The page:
Tarō by Blue Spruell, illustrated by Miya Outlaw

Japan, 1596.

All Tarō wants to do is devour books. He is happiest when he his imagination transports him to magical worlds. However, his father, Lord Takeda Nobutora, wants Tarō to be a Samurai, just like him and the generations before him. Now that he is seven, he is given a wakizashi (traditional sword) and his destiny as a samurai awaits. As is tradition, his family heads on a pilgrimage to the shrine where they are ambushed and to his horror, his father is killed. As the Lords compete to see who can raise young Tarō, he and his badger friend, Tanuki, end up under the care of Lord Tokugawa and he enters into training as a Samurai. Over the coming years, supernatural powers arise from within him with the ability to talk to animals in the great becoming a huge asset. Discovering who he really is through the pain and grief life has thrown his way, he becomes the ultimate Samurai and carries out one final mission to cement his place in history.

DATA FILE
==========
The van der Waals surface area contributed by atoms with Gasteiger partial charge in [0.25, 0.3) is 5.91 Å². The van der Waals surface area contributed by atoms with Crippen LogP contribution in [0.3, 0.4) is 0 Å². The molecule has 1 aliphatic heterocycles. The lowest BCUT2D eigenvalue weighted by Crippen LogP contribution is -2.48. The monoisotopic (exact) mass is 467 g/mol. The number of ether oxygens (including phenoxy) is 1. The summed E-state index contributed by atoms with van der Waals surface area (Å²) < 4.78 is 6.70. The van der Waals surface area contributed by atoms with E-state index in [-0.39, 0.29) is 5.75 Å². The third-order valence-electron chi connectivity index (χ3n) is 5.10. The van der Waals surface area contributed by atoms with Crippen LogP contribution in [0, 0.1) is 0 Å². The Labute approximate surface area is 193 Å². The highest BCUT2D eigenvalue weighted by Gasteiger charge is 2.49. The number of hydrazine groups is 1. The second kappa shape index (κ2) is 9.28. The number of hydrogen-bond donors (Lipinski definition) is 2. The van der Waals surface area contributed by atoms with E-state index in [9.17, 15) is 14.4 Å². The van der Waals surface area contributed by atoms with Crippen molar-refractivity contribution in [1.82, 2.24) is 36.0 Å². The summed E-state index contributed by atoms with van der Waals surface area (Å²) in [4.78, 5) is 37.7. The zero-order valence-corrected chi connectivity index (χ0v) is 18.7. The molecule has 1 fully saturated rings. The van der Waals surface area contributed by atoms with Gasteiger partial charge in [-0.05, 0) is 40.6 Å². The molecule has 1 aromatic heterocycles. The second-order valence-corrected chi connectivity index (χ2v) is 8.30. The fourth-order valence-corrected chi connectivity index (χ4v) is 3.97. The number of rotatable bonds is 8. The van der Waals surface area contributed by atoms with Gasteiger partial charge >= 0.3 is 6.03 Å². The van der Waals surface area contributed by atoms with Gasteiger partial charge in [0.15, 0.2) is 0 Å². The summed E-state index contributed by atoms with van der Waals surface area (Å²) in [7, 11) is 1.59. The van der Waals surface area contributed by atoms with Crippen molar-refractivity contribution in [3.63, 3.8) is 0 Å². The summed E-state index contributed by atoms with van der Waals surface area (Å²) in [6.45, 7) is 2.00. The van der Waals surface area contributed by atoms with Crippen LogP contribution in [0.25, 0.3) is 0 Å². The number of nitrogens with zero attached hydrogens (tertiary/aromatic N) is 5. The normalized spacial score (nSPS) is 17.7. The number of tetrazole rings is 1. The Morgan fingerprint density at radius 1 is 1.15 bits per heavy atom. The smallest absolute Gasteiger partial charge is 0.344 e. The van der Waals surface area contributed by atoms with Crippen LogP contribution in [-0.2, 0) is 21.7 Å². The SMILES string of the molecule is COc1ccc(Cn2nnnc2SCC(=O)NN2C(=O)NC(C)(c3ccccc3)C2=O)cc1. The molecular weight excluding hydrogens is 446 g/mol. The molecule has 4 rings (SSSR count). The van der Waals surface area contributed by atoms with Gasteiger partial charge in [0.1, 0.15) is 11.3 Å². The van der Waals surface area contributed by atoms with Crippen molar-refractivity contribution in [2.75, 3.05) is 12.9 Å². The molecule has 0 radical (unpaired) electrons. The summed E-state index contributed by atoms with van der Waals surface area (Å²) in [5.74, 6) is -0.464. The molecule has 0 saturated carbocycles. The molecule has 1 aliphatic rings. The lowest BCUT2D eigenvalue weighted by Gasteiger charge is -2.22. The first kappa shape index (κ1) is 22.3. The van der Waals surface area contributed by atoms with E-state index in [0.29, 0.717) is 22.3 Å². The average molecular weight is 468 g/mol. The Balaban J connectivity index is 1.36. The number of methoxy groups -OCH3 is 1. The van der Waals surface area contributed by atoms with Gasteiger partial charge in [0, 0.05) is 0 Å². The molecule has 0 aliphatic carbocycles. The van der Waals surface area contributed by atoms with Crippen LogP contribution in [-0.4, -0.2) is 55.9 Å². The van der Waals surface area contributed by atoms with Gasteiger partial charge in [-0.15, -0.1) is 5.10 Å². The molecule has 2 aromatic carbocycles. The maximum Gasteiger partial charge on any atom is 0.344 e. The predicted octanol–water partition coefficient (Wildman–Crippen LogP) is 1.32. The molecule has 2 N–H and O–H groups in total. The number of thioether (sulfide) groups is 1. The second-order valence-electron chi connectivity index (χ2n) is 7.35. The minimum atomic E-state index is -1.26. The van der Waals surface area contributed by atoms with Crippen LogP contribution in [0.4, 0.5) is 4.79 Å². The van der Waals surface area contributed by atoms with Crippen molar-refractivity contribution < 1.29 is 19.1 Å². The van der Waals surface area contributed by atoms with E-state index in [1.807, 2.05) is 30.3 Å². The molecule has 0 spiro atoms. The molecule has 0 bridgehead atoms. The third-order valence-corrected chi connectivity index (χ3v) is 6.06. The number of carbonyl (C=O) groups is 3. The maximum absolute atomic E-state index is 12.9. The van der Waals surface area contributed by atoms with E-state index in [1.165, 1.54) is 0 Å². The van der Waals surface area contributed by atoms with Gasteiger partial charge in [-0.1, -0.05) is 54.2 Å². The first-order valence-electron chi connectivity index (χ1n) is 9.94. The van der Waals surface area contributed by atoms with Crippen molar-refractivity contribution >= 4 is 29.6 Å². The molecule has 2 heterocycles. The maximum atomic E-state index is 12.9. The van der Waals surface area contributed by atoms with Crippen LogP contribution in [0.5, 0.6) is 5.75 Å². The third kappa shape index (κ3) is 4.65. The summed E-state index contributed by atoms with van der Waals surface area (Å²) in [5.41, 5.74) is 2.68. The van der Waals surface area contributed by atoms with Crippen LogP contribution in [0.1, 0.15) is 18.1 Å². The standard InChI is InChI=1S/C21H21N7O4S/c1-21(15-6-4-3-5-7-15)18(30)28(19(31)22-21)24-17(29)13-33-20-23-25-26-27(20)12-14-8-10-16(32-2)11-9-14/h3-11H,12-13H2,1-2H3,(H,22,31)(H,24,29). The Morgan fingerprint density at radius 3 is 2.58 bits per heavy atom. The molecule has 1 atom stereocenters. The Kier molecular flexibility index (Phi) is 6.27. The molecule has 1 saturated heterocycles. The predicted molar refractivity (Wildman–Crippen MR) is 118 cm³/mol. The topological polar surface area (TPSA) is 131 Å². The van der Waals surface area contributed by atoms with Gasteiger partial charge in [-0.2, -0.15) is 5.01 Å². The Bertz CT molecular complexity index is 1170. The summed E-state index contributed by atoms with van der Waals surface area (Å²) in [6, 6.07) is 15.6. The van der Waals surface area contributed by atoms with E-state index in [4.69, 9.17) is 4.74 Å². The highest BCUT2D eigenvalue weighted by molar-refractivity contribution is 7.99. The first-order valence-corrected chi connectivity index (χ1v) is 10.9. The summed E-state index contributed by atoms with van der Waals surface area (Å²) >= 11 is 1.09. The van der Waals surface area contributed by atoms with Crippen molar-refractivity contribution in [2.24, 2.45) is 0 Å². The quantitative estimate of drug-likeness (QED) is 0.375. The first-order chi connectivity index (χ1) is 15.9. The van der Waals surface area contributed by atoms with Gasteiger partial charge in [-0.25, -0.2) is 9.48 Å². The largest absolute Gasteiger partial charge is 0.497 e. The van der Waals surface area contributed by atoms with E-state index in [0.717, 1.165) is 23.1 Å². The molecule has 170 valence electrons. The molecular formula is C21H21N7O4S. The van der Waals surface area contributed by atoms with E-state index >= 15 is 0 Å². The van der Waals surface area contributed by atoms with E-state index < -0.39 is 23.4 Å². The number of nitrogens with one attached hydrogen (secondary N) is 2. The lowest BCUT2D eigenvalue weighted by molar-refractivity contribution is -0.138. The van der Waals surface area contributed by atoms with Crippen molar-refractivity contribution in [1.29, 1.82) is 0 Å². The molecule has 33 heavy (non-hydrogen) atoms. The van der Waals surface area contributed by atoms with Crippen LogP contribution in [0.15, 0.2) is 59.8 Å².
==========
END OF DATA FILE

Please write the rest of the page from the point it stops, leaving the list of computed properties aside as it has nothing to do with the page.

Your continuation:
Blue Spruell takes the reader on a fictional journey laced with facts from three different Japanese legends and tales (Kintarō, Urashima and Momotarō) with a respectful nod to Japan’s history. Steeped in magic with fantastical elements throughout, this superb story is filled with courage, tradition and bravery. Tarō, and everything that makes him who he is, will stay with you long after you finish this wonderful book. Sublime illustrations by Miya Outlaw just add to the atmosphere created by his prose as you follow Tarō on his journey of hope.



Blue Spruell
Miya Outlaw
Out of the Blue Productions

No Comments Yet.

Leave a comment